4 Things To Consider Before Implementing Emerging Tech In Your Business

Before implementing courses driven by emerging technology, you must determine whether a tech-assisted learning program is a right fit for your learners. These 4 considerations will help you navigate those decisions. This post was first published on eLearning Industry.

Free Webinar: Select Your Ideal Learning Management System

In May, I partnered with a continuing education organization to offer a class on how to select a learning technology platform. The session was great in the sense that attendees received continuing education credits – but you had to pay for the class. So I’m teaching it again for free on Thursday, October 11th at 12PM EDT.

Click to Register

The session will be hosted by eLearning Industry and sponsored by Adobe.

The description is below:

Has your organization asked you to select a new learning technology platform or learning management system? Are you feeling overwhelmed?

You aren’t alone. Many learning professionals are asked to evaluate and purchase learning technology, and few of us have the background necessary to handle those tasks. After all, there are several hundred learning technology platforms on the market! Many companies simply choose a vendor that offers a lot of features – and then hope for the best.

The result? You could end up overpaying for features that your organization doesn’t need. Even worse, you may find yourself stuck with a platform that lacks the key functionalities you do need in order to engage learners and manage your learning and development program.

This webinar gives you two “selection processes” to choose from. Either process will help you identify a vendor that suits your organization’s continuing education needs. You can choose the approach that works better for your organization.

You don’t need a fancy LMS consultant or an expensive report to find your learning technology platform. This webinar contains the information you need to do it yourself. After all, there is no one who understands your organization’s needs as well as you do.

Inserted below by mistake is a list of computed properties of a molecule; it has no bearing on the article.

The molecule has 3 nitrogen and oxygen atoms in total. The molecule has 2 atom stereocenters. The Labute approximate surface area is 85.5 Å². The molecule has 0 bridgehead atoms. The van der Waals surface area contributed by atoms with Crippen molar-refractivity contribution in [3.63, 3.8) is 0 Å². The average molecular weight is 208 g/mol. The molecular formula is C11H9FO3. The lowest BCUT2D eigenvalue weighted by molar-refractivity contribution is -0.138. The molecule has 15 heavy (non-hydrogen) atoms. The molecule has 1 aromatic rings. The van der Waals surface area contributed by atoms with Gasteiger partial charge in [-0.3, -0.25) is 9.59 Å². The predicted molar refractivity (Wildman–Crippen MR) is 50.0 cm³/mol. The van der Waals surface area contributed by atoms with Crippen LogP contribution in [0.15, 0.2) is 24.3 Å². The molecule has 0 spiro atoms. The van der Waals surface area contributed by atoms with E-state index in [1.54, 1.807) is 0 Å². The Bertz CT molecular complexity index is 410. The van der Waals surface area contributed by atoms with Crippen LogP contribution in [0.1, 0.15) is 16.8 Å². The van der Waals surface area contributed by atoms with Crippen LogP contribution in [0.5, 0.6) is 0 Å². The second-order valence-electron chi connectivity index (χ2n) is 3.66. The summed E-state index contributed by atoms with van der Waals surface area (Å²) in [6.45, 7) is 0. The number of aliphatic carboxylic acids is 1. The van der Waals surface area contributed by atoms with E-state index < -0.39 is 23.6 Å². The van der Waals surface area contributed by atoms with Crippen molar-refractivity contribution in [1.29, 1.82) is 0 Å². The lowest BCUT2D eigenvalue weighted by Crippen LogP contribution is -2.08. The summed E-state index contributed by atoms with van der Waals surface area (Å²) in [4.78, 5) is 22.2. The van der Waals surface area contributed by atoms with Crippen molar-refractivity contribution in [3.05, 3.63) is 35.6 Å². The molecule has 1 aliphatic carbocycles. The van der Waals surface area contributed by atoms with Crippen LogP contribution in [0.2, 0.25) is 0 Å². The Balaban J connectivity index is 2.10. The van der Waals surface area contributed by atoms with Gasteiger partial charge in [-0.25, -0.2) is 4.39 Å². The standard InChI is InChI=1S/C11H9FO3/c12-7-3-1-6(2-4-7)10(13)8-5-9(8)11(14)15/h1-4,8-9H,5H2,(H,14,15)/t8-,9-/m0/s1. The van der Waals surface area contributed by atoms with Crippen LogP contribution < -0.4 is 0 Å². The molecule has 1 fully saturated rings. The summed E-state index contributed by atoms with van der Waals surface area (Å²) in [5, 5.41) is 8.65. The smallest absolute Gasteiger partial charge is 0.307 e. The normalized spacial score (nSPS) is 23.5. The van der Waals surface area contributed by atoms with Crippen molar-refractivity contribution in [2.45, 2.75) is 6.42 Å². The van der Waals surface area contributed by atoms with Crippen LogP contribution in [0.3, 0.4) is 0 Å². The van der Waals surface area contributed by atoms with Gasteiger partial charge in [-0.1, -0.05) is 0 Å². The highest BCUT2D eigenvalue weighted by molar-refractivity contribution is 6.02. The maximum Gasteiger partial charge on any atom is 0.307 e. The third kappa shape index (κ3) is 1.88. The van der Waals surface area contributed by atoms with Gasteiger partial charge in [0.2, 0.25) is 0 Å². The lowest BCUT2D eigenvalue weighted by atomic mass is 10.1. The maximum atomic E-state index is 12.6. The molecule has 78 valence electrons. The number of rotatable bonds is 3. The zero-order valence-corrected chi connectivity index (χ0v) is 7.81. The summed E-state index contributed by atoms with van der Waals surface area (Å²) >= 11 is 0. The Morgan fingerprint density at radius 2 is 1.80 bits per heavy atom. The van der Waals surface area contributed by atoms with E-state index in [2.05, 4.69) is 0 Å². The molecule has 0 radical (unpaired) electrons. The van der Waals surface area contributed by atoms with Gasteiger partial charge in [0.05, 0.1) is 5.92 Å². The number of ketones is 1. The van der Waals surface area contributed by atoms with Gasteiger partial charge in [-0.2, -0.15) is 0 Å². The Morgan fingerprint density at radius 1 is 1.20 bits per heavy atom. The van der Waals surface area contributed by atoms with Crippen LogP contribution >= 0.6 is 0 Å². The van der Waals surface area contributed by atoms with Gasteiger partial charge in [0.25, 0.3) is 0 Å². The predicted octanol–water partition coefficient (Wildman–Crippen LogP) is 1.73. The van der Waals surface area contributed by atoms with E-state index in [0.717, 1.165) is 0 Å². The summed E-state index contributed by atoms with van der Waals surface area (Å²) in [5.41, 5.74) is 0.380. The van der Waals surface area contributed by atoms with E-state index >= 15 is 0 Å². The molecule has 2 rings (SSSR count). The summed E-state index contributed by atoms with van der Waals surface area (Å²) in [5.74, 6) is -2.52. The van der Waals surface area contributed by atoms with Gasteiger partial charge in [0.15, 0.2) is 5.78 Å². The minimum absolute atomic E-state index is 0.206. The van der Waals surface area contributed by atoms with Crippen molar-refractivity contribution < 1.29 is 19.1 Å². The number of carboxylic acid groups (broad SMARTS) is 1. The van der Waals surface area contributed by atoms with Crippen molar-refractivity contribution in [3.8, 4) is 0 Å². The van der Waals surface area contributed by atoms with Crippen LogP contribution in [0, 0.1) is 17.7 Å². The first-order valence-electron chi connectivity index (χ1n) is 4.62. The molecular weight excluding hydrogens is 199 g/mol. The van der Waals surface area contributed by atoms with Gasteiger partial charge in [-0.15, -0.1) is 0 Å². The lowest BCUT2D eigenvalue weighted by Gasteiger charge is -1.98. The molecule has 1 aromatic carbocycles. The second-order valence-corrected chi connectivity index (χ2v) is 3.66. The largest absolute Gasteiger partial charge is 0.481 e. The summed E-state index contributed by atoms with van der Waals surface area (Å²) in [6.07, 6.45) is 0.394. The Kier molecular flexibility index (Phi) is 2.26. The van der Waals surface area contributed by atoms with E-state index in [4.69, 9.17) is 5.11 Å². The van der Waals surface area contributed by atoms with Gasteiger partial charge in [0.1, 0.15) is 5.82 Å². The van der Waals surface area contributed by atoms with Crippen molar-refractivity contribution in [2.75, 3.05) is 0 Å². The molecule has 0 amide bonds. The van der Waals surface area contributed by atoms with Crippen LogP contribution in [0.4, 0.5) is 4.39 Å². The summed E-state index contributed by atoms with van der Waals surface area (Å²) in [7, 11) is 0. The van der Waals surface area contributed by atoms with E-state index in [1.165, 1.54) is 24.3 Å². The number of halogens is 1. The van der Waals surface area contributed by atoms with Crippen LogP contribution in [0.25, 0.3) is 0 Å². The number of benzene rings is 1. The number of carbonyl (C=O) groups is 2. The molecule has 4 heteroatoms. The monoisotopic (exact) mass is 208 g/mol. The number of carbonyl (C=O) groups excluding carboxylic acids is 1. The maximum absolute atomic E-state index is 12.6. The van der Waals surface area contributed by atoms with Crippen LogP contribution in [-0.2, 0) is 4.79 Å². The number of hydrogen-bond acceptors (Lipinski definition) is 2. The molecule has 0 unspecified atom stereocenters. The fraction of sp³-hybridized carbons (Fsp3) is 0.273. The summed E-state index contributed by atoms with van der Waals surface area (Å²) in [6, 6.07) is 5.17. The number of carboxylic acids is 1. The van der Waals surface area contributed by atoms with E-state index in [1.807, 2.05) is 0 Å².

In this 60-minute webinar, Katrina Marie Baker will explain how to select the perfect LMS, including how to:

  • Evaluate your organization’s current and future needs relative to an LMS
  • Decide on your top priorities for an LMS
  • Assemble a Request for Proposal (RFP) that you can provide to prospective vendors in order to create a functional comparison
  • Assess multiple vendors fairly and equally to determine which will best serve your organization

The post Free Webinar: Select Your Ideal Learning Management System appeared first on eLearning.

Free Webinar: Select Your Ideal Learning Management System

In May, I partnered with a continuing education organization to offer a class on how to select a learning technology platform. The session was great in the sense that attendees received continuing education credits – but you had to pay for the class. So I’m teaching it again for free on Thursday, October 11th at 12PM EDT.

Click to Register

The session will be hosted by eLearning Industry and sponsored by Adobe.

The description is below:

Has your organization asked you to select a new learning technology platform or learning management system? Are you feeling overwhelmed?

You aren’t alone. Many learning professionals are asked to evaluate and purchase learning technology, and few of us have the background necessary to handle those tasks. After all, there are several hundred learning technology platforms on the market! Many companies simply choose a vendor that offers a lot of features – and then hope for the best.

The result? You could end up overpaying for features that your organization doesn’t need. Even worse, you may find yourself stuck with a platform that lacks the key functionalities you do need in order to engage learners and manage your learning and development program.

This webinar gives you two “selection processes” to choose from. Either process will help you identify a vendor that suits your organization’s continuing education needs. You can choose the approach that works better for your organization.

You don’t need a fancy LMS consultant or an expensive report to find your learning technology platform. This webinar contains the information you need to do it yourself. After all, there is no one who understands your organization’s needs as well as you do.

In this 60-minute webinar, Katrina Marie Baker will explain how to select the perfect LMS, including how to:

  • Evaluate your organization’s current and future needs relative to an LMS
  • Decide on your top priorities for an LMS
  • Assemble a Request for Proposal (RFP) that you can provide to prospective vendors in order to create a functional comparison
  • Assess multiple vendors fairly and equally to determine which will best serve your organization

The post Free Webinar: Select Your Ideal Learning Management System appeared first on eLearning.

Podcast: What’s in your #EdTech bag (#EdTechRations)

Nearly two years ago I was invited to appear on Vicki Davis’ Every Classroom Matters podcast to talk about self-publishing books and to give advice to teachers and educators on what to do and how to do it. Last month I was again invited by Vicki to appear on her new ’10-Minute Teacher Show’, this time to talk about our choice for technology we choose to buy for ourselves, for own use and our own bags/pockets. This follows up on my last book, the ‘Emergency Rations #EdTechRations: What’s so important we can’t leave it at home?